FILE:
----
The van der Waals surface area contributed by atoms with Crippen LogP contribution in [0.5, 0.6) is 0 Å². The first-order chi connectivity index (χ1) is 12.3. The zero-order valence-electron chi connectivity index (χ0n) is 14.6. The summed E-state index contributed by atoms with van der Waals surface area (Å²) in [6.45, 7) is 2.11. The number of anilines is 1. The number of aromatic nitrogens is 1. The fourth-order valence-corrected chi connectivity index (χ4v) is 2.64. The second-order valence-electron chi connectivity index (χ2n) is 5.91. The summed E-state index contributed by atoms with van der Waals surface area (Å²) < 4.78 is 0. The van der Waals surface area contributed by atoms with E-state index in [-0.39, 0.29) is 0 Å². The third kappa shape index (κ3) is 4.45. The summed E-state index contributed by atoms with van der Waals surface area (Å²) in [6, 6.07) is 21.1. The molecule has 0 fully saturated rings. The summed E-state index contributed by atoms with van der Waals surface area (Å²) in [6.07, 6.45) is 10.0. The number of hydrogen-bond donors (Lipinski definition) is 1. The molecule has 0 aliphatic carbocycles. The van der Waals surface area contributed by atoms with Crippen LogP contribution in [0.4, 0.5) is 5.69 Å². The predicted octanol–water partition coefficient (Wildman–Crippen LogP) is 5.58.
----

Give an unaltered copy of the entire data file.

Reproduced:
The van der Waals surface area contributed by atoms with Crippen LogP contribution in [0.5, 0.6) is 0 Å². The first-order chi connectivity index (χ1) is 12.3. The zero-order valence-electron chi connectivity index (χ0n) is 14.6. The summed E-state index contributed by atoms with van der Waals surface area (Å²) in [6.45, 7) is 2.11. The number of anilines is 1. The number of aromatic nitrogens is 1. The fourth-order valence-corrected chi connectivity index (χ4v) is 2.64. The second-order valence-electron chi connectivity index (χ2n) is 5.91. The summed E-state index contributed by atoms with van der Waals surface area (Å²) < 4.78 is 0. The van der Waals surface area contributed by atoms with E-state index in [-0.39, 0.29) is 0 Å². The third kappa shape index (κ3) is 4.45. The summed E-state index contributed by atoms with van der Waals surface area (Å²) in [6, 6.07) is 21.1. The molecule has 0 fully saturated rings. The summed E-state index contributed by atoms with van der Waals surface area (Å²) in [6.07, 6.45) is 10.0. The number of hydrogen-bond donors (Lipinski definition) is 1. The molecule has 0 aliphatic carbocycles. The van der Waals surface area contributed by atoms with Crippen LogP contribution in [0.4, 0.5) is 5.69 Å². The predicted octanol–water partition coefficient (Wildman–Crippen LogP) is 5.58.